OU football: In Joe Jon Finley, former Sooners say it's 'easy to want to play for a guy like that'
NORMAN — It didn’t take long for the young coach to make an impression on newly arrived Taylor McNamara.
As then-tight ends/offensive tackles coach Bruce Kittle went through a series of plays in a 2012 positional meeting, pointing out specifics to many of the experienced players in the room, it would’ve been easy for McNamara to feel a bit left out.
But the first-year graduate assistant, who had just months earlier had been in the NFL with the Carolina Panthers, wasn’t about to let that happen.
As the plays cycled through, Joe Jon Finley leaned over to McNamara repeatedly.
“If you get that right hand inside here, you’re going to be able to control him,” Finley said at one point. “You’ve got to get it. You’ve gotta grab the breastplate and you’re going to be able to control him.”
Those interactions and ones like it for the next two seasons left McNamara bowled over by Finley, the former Sooners standout.
Finley was hired Tuesday as the Sooners’ associate head coach for offense as well as their tight ends and H-backs coach. He’ll also help with OU’s special teams.
Finley replaces Shane Beamer, who left in December to be South Carolina’s head coach.
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Many of the players who spent time around Finley during the start of his collegiate coaching career in 2012-13 with the Sooners speak glowingly of Finley and his coaching potential.
“It makes it easier to trust a guy and play for a guy that you kind of know that he has your back. That’s kind of how it felt playing for Joe Jon,” former Sooners walk-on Joe Palange said.
“In a world that pushes people to be disingenuous and not care about people and not treat people right, Joe Jon’s the kind of guy that actually treats people with respect. It’s easy to want to play for a guy like that.”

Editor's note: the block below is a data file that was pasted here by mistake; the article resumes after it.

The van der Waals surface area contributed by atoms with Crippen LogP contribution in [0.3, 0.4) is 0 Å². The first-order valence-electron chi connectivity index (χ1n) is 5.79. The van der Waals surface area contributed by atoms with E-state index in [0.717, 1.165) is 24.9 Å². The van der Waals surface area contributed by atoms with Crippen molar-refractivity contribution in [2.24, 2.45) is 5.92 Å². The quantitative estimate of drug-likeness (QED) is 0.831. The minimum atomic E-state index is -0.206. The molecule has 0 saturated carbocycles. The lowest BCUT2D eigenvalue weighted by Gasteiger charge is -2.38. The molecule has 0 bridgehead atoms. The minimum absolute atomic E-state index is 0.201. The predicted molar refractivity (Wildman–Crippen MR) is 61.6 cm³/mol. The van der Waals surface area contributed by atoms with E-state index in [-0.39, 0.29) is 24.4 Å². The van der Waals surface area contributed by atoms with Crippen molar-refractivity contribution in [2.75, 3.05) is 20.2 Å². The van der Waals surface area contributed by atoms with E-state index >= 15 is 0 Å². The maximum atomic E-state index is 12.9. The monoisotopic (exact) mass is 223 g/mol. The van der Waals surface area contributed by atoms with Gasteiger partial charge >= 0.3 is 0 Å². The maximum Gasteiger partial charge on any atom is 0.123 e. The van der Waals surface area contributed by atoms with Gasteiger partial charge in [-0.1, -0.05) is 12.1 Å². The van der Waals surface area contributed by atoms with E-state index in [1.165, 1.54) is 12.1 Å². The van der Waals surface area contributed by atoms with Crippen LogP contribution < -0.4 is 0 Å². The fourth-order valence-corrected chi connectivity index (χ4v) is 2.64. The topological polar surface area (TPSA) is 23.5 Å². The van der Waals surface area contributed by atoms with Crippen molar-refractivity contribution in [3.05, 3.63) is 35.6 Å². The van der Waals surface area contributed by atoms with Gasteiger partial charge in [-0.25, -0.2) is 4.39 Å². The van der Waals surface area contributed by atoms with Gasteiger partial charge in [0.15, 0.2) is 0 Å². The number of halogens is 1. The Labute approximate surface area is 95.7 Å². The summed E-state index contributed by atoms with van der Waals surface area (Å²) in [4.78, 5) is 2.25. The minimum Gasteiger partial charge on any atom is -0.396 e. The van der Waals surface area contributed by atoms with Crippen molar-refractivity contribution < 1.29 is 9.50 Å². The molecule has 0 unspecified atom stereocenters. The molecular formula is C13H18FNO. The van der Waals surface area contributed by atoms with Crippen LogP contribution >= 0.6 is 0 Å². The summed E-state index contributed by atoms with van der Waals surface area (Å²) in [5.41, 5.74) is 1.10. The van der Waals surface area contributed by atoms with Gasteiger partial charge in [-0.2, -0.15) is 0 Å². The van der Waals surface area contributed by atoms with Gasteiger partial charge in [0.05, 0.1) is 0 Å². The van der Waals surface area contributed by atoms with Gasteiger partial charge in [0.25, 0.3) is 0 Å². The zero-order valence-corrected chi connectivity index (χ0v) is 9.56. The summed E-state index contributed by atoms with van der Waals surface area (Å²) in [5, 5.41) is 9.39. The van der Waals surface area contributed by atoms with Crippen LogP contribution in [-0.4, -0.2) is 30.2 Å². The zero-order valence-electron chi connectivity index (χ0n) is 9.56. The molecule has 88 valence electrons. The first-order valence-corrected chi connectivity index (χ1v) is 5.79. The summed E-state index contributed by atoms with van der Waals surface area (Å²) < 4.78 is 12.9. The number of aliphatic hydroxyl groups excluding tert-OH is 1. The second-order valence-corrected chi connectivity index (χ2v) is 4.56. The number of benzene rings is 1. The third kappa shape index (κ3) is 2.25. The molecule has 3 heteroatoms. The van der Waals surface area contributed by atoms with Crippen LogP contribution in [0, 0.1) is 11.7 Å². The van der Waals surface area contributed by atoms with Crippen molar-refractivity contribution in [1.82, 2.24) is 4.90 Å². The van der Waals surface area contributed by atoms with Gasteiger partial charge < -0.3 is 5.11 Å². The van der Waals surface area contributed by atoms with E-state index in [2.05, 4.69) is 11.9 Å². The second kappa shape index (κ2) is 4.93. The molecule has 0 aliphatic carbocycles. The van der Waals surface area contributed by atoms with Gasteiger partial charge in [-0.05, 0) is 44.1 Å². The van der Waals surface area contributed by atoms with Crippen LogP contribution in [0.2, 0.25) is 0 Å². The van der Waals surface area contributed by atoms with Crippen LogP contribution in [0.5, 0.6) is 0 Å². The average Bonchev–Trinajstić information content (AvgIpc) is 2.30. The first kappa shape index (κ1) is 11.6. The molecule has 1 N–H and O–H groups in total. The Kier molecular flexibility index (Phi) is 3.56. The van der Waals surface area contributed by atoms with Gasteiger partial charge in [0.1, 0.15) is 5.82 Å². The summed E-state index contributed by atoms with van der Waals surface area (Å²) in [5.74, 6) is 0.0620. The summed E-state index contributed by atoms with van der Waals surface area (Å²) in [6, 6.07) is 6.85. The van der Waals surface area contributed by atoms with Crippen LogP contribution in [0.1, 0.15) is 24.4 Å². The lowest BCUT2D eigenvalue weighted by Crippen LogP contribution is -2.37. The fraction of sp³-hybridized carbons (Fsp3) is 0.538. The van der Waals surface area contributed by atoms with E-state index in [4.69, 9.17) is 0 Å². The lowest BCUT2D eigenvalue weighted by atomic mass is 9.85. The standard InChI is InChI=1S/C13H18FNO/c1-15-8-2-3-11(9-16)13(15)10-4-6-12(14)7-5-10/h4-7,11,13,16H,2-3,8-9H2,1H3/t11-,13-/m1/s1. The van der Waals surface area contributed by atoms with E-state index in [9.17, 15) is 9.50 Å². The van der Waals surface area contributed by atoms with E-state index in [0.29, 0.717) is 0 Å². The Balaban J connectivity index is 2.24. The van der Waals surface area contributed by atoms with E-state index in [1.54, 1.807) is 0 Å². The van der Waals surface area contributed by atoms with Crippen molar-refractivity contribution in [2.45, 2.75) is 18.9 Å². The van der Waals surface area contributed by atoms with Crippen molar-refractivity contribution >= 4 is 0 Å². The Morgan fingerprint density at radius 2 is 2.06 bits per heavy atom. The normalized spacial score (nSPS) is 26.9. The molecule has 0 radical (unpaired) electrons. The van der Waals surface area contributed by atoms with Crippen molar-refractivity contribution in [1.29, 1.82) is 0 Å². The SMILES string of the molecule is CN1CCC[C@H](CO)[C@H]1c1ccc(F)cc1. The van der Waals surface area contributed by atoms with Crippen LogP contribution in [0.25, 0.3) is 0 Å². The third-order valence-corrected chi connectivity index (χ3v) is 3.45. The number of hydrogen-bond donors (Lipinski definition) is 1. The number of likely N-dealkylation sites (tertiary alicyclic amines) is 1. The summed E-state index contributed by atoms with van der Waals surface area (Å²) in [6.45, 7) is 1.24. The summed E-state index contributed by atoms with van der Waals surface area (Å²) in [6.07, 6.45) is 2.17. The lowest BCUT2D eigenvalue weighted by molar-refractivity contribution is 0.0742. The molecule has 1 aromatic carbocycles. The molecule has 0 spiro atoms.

Since leaving the Sooners, Finley has gone from Los Fresnos High, near the southern tip of Texas, to Baylor, Missouri, Texas A&M and Ole Miss before coming back to his alma mater last week.
“I definitely think OU should enjoy what he’s going to bring to the program while they can,” former Sooner receiver Grant Bothun said. “Because he’s going to be one of those guys that’s going to be competing for championships and winning big-time football games and I would be willing to bet everything I own on that.
“Great hire for them. I’m happy for them. I’m happy for everyone involved.”
Bothun has known Finley longer than any other Sooner players who were around during Finley’s time as a graduate assistant.
Bothun’s older brother, Garrett, was with the Sooners during Finley’s playing days. They were close friends and Finley was in Garrett’s wedding.
Grant spent time working out with Finley back then, but it was when Grant was with the Sooners that Finley’s dedication came into focus.
In the spring of 2014, before Finley left Norman to return to high school coaching for a season, Bothun was fighting for playing time when he had a bad practice.
As they walked to the practice field the next day, Finley — like he was with McNamara — was in Bothun’s ear.
“C’mon G, we’re going to have a great day today,” Finley said. “We’re going to have a better day today.”
Instead of focusing on the things that didn’t go right the day before, Finley narrowed in on the things Bothun could do better to make an impact.
The difference is a small but important one, those players said.
“He has a way about him of connecting with you and getting you to believe in yourself and in motivating you,” McNamara said. “It’s kind of like, ‘Hey, I believe in you man. You can be great if you do these things, if you get better technique wise, you could be a great player. That’s motivation.”